Bramwell, S. May 2021 (accepted, forthcoming). Can these Critters Get Along? Conservation Grazing Practices for Endangered Species Protection on South Puget Sound Prairies. Association of Natural Resource Extension Professionals. Virtual Conference Presentation.

Bussan S and C. Schultz. Butterfly diffusion rates as an index of habitat quality under cattle grazing management. Presented at: Ecological Society of America meeting. Virtual Conference. August 2020.

Hamman, S. 2020. Hidden prairies of the PNW: how unique conservation strategies are restoring diversity and resilience to a highly fragmented system. UW Tacoma, 15 attendees.

Hamman, S. 2019. Expanding the conservation portfolio: reintroducing native plants to working lands in western Washington. Eighth Western Native Plant Conference, November 13th, 45 attendees.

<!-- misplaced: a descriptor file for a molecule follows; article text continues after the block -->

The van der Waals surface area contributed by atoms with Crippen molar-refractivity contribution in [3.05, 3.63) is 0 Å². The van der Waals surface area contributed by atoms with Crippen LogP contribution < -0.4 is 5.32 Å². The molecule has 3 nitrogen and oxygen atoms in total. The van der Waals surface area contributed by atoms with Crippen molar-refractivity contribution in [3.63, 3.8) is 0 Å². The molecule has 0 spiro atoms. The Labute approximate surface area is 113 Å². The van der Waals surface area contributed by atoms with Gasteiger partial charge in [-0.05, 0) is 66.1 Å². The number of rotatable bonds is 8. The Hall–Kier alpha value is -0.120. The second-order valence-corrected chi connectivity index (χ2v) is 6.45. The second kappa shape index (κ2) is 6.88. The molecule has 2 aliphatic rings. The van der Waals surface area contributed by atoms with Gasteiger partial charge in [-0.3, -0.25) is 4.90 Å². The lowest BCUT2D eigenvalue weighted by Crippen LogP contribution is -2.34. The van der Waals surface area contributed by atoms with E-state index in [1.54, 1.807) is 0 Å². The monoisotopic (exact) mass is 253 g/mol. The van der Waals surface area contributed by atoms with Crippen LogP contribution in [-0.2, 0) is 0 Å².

Bramwell, S. 2019. Evaluation of Grazed and Ungrazed Prairie Land for Species Protection in Western Washington. Tilth Producers Conference of Washington. November 10th. 20 attendees.

Habernicht, M. 2019. Native plant habitat on grazed and ungrazed working lands. Tilth Producers Conference of Washington. November 10th. 20 attendees.

Bussan, S. 2019. Butterfly Behavior Research, Case Studies on the Effects of Grazing in Europe, and Methods Demonstration for Evaluating Butterfly Behavior. Thurston Conservation District Workshop. 15-20 attendees.

Bussan, S. 2018. Can conservation grazing maintain habitat quality for butterflies? Presentation at the Entomological Society of America Conference. Vancouver, BC.  

Bussan, S. 2018. A review of the literature on butterflies and cattle grazing. Presentation and panel discussion at the Cascadia Prairie Oaks Partnership meeting. Eugene, OR.

Two consultations were held in 2018 focused on working with cooperating farmers on this project. We completed the two planned farmer work sessions gathering economic data on grazing operations that will be used to complete a Fifty Head Cow-Calf Grazing Enterprise Budget in South Puget Sound, and secondly to gather feedback on a farmer-rancher survey evaluating perspectives on conservation programs for working lands.